Learning iPhone programming for people with no programming skills

Discussion in 'iOS Programming' started by alchemistmuffin, Jul 9, 2009.

  1. alchemistmuffin macrumors 6502

    Joined:
    Dec 28, 2007
    #1
    Hi there.

    I am learning how to program iPhone apps, but I have no programming skills.

    Do you know any iPhone programming tutorials for people with no programming skills?

    If know, what part of programming do I have to know?
     
  2. Jeremy1026 macrumors 68020

    Jeremy1026

    Joined:
    Nov 3, 2007
    #2
    All of them. If you only know bits and pieces of programming, you will have flawed, buggy, bulky, memory leaking programs. If you have 0 knowledge at all in any language, I'd suggest starting with a simple language, and learn how to think like a programmer. Once you have that mindset move on to learning the iPhone SDK.
     
  3. alchemistmuffin thread starter macrumors 6502

    Joined:
    Dec 28, 2007
    #3
    Do you know any sites that does basic programming for Mac? Or do I have to start with Windows C++ programming? (via Bootcamp?)
     
  4. robbieduncan Moderator emeritus

    robbieduncan

    Joined:
    Jul 24, 2002
    Location:
    London
    #4
    Learn C, not C++ first. Learning Windows programming won't help at all. Once you have a good, solid understanding of C including memory management, pointers, functions etc then learn Objective-C (not C++). Once you have a good grasp of the language you can start to explore the Cocoa Touch API.
     
  5. boyplunder macrumors regular

    boyplunder

    Joined:
    Sep 8, 2008
    Location:
    UK
    #5
    Let me tell you a story.

    I downloaded the SDK last August in a fit of excitement. I had only a passing experience of C, but lots of experience in a number of other programming types, such as VB and Javascript. There were no books, because of Apple's NDA, so for the first month or two I created little rubbish apps that didn't really work. I set myself a simple navigation app structure and worked through each bit. How to load a view. How to set up an outlet. How to make and assign a button. How to use SQLite. And all of the little things in between. I did these over and over again until I understood what I was doing and why. Let me just say I didn't have more than a few hours at a time, and not every day.

    By the end of October I created, from scratch, my first navigation app with no reference to a book, tutorial or Apple's reference library. So proud! [My wife said: 'Well done, dear!'] It was basic, but it all worked. Then I discovered these wonderful things called 'leaks'.

    By the end of January I had the beginnings of my first two apps I intended to sell. I will be submitting one in the next few days.

    I'm about to start my first game, and I fully expect it to be bloody hard work.
     
  6. Jeremy1026 macrumors 68020

    Jeremy1026

    Joined:
    Nov 3, 2007
    #6
    You also had a big advantage of having experience with other languages. The concept of programming is the same language to language, only the syntax changes.
     
  7. boyplunder macrumors regular

    boyplunder

    Joined:
    Sep 8, 2008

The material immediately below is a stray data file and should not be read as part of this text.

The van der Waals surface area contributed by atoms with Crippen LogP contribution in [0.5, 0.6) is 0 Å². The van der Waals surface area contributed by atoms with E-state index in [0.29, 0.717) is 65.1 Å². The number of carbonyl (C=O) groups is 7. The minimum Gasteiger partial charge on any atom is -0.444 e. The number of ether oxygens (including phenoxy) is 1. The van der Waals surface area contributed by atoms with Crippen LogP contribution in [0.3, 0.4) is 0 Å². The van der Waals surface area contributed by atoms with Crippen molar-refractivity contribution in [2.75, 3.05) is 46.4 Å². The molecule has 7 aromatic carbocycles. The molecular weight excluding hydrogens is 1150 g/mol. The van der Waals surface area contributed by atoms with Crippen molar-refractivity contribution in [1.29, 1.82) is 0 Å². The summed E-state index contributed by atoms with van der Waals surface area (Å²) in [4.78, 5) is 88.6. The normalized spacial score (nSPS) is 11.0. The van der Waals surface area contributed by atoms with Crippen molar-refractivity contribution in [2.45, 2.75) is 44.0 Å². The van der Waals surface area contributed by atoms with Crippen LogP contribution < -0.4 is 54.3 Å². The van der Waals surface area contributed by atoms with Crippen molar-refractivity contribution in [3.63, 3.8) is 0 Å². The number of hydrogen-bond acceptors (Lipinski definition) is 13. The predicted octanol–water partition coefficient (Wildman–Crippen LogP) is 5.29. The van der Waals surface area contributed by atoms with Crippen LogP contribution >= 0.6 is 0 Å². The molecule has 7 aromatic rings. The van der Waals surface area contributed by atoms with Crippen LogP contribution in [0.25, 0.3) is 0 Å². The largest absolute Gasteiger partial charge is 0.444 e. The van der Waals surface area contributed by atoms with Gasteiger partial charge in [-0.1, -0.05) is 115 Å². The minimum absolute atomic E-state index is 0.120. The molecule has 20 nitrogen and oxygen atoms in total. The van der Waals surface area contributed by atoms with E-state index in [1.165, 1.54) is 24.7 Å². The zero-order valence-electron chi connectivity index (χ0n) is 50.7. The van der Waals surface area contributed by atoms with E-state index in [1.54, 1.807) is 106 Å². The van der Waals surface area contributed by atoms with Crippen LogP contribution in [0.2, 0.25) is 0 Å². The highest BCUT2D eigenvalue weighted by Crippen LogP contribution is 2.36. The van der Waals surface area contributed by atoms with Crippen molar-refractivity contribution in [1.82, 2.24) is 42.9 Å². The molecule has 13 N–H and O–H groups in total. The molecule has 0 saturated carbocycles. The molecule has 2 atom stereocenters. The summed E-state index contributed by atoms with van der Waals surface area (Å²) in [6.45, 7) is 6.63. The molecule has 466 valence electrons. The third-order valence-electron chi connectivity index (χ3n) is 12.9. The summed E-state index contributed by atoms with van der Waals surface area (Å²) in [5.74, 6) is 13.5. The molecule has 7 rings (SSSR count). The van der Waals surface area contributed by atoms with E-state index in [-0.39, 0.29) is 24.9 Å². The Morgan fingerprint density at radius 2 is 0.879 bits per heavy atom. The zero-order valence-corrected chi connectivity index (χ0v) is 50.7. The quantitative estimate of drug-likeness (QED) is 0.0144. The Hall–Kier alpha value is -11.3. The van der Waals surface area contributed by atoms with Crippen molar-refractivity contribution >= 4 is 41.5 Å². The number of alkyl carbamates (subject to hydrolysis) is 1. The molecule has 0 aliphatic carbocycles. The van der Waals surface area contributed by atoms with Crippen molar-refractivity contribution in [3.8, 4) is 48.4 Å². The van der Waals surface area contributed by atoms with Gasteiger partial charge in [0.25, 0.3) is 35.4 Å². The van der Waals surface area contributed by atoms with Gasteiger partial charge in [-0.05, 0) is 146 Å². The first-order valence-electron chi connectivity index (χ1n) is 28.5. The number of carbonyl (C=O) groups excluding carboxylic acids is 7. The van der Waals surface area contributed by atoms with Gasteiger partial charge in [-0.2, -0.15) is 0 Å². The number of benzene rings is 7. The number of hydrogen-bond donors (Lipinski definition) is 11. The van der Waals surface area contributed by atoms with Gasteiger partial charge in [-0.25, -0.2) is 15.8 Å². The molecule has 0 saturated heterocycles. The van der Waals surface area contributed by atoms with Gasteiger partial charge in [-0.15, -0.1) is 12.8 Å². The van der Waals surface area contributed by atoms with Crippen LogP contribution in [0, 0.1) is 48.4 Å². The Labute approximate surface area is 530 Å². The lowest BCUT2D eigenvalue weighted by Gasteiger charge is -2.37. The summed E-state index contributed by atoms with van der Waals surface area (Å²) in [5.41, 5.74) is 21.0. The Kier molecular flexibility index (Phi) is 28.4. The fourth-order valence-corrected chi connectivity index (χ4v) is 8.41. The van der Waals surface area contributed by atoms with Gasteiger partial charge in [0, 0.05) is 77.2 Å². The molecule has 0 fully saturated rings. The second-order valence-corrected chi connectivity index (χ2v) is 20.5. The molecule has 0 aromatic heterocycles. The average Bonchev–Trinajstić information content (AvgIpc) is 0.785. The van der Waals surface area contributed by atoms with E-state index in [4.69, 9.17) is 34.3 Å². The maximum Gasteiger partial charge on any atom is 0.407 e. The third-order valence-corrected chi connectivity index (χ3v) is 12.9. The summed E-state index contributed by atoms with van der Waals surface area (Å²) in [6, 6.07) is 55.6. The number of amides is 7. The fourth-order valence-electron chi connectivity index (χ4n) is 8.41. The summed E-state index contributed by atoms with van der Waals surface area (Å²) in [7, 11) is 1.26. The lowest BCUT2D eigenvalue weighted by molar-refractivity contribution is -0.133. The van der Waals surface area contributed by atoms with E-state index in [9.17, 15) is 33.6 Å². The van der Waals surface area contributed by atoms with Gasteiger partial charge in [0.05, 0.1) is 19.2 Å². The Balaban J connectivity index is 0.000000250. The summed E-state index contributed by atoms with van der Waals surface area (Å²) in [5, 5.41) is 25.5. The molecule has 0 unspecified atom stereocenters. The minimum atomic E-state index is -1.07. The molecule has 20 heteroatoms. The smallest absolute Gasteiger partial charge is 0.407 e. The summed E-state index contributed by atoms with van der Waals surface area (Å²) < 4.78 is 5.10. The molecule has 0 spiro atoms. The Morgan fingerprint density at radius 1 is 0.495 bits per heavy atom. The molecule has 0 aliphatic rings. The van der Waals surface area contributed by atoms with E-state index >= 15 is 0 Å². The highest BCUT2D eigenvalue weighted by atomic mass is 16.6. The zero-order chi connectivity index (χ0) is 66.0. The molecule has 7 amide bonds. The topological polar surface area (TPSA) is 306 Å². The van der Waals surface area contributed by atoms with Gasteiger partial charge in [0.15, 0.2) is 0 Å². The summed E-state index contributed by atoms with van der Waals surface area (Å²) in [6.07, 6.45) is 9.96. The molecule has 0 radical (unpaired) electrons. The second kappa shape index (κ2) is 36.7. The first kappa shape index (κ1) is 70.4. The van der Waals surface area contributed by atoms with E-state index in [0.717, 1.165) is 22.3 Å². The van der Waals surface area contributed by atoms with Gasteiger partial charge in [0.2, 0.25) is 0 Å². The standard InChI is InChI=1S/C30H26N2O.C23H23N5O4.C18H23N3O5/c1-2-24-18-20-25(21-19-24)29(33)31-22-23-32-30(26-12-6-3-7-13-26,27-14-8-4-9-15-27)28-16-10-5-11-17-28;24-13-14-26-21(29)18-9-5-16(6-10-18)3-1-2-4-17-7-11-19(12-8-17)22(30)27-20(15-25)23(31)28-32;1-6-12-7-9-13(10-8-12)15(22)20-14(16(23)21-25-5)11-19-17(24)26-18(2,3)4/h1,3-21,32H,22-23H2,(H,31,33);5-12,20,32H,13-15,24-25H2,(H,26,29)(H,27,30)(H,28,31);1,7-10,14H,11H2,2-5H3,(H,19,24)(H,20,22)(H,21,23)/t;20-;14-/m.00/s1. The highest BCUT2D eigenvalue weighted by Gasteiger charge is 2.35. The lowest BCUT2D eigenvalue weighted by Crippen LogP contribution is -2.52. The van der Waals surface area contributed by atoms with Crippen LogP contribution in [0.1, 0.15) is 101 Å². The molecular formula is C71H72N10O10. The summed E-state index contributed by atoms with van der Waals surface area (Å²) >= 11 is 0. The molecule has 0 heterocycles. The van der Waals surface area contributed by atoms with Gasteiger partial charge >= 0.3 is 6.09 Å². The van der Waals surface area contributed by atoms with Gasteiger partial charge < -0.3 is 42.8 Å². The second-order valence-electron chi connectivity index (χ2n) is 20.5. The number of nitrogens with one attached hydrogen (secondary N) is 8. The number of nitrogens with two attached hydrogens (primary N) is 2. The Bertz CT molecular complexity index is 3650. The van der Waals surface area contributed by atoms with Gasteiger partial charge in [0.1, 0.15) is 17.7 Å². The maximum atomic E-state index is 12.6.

Location:
    UK
    #7
    I can't say I agree with you there, syntax is a very big hill to climb. I speak French, but that doesn't mean I will find it easy to speak German too. You could say I had an understanding of languages, but didn't know the words to use. Well that's gonna get you far, isn't it?

    Learning the building blocks used in Xcode was partly a visual thing for me, which IB helps a lot with, and then working hard at learning the code, which you need to make things do special things. You try making a game in IB. You wouldn't get very far.

    My experience is that you have to put some effort in to learn to code. I read so many threads asking for an easy way in, but I don't think there is one.
     
  8. munkees macrumors 65816

    munkees

    Joined:
    Sep 3, 2005
    Location:
    Pacific Northwest
    #8
    I recommend the book Beginning iPhone Development from apress, explains very well as you work your way though the book.
     
  9. rhett7660 macrumors G4

    rhett7660

    Joined:
    Jan 9, 2008
    Location:
    Sunny, Southern California
    #9
    For me this is big.... I am just learning how to program. Not for iPhone stuff but for work. And some of the concepts that I have come up against are hard to imagine or thing, unless you thinking like a programmer. So I have had to go back and re-start what I am doing, trying to learn some of the reasons on why "X" does that or why "Y" did that and why it was put there......

    It is very interesting to learn and see...... Using classes, functions, modules etc..... I don't know if these idea's apply to iPhone programming, but man,,,,,,,, Good luck. As others have said, there really is no easy way to do this. You have to get down and dirty and do the work.
     
  10. admanimal macrumors 68040

    Joined:
    Apr 22, 2005
    #10
    But imagine if you didn't even understand the concept of a noun, verb, sentence, etc. and how much harder it would be to learn a French or German then. Since you already know how to think about forming thoughts and communicating using your native language, learning a new one is much easier than if you had no concept at all of how modern languages work (say if you were a caveman who was used to grunting and drawing on walls for communication).

    The same is true for programming languages. Once you learn how to think like a programmer and express an algorithm using the idioms that are common across all languages (looping, conditionals, etc.), it is much easier to pick up a new one.
     
  11. firewood macrumors 604

    Joined:
    Jul 29, 2003
    Location:
    Silicon Valley
    #11
    Learn to program first, any computer language. Try the beginning to program books in the children's section of your local library. Or take a class. Move up to more complicated programming books when that seems way too easy.
     
  12. isaaclimdc macrumors 6502

    isaaclimdc

    Joined:
    Jun 28, 2009
    Location:
    Pittsburgh, PA
    #12
    Yup, I highly recommend this as well. Fantastic resource!